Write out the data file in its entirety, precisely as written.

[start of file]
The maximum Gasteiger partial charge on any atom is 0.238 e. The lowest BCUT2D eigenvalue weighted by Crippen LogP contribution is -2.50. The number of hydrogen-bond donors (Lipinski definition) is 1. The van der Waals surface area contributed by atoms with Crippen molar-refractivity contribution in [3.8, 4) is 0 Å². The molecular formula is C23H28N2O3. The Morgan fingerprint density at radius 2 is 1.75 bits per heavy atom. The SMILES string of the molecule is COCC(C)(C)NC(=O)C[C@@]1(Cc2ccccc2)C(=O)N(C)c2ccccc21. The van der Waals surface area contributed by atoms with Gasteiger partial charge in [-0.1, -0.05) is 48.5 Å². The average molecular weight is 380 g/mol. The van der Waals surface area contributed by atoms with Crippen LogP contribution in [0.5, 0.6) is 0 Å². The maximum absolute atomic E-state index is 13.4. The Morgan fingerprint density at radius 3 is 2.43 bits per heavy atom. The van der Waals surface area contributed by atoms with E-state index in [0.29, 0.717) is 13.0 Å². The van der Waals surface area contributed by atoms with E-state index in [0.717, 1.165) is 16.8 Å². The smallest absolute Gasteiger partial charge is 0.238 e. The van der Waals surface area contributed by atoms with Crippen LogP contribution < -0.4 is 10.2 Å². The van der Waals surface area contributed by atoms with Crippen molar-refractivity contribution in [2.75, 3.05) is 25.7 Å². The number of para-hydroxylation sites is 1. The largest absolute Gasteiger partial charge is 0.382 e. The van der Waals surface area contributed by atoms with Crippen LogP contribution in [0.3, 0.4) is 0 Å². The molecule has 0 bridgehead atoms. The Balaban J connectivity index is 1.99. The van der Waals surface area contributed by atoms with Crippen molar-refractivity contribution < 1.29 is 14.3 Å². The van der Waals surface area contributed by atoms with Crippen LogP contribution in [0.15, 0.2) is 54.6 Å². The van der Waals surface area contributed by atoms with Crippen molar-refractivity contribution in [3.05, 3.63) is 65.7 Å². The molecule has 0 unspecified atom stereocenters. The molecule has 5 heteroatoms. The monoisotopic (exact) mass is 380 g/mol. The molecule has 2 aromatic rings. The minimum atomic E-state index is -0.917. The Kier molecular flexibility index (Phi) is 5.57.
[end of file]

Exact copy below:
The maximum Gasteiger partial charge on any atom is 0.238 e. The lowest BCUT2D eigenvalue weighted by Crippen LogP contribution is -2.50. The number of hydrogen-bond donors (Lipinski definition) is 1. The van der Waals surface area contributed by atoms with Crippen molar-refractivity contribution in [3.8, 4) is 0 Å². The molecular formula is C23H28N2O3. The Morgan fingerprint density at radius 2 is 1.75 bits per heavy atom. The SMILES string of the molecule is COCC(C)(C)NC(=O)C[C@@]1(Cc2ccccc2)C(=O)N(C)c2ccccc21. The van der Waals surface area contributed by atoms with Gasteiger partial charge in [-0.1, -0.05) is 48.5 Å². The average molecular weight is 380 g/mol. The van der Waals surface area contributed by atoms with Crippen LogP contribution in [0.5, 0.6) is 0 Å². The maximum absolute atomic E-state index is 13.4. The Morgan fingerprint density at radius 3 is 2.43 bits per heavy atom. The van der Waals surface area contributed by atoms with E-state index in [0.29, 0.717) is 13.0 Å². The van der Waals surface area contributed by atoms with E-state index in [0.717, 1.165) is 16.8 Å². The smallest absolute Gasteiger partial charge is 0.238 e. The van der Waals surface area contributed by atoms with Crippen LogP contribution < -0.4 is 10.2 Å². The van der Waals surface area contributed by atoms with Crippen molar-refractivity contribution in [2.75, 3.05) is 25.7 Å². The number of para-hydroxylation sites is 1. The largest absolute Gasteiger partial charge is 0.382 e. The van der Waals surface area contributed by atoms with Crippen LogP contribution in [0.3, 0.4) is 0 Å². The molecule has 0 bridgehead atoms. The Balaban J connectivity index is 1.99. The van der Waals surface area contributed by atoms with Crippen molar-refractivity contribution < 1.29 is 14.3 Å². The van der Waals surface area contributed by atoms with Crippen LogP contribution in [0.15, 0.2) is 54.6 Å². The van der Waals surface area contributed by atoms with Crippen molar-refractivity contribution in [3.05, 3.63) is 65.7 Å². The molecule has 0 unspecified atom stereocenters. The molecule has 5 heteroatoms. The monoisotopic (exact) mass is 380 g/mol. The molecule has 2 aromatic rings. The minimum atomic E-state index is -0.917. The Kier molecular flexibility index (Phi) is 5.57.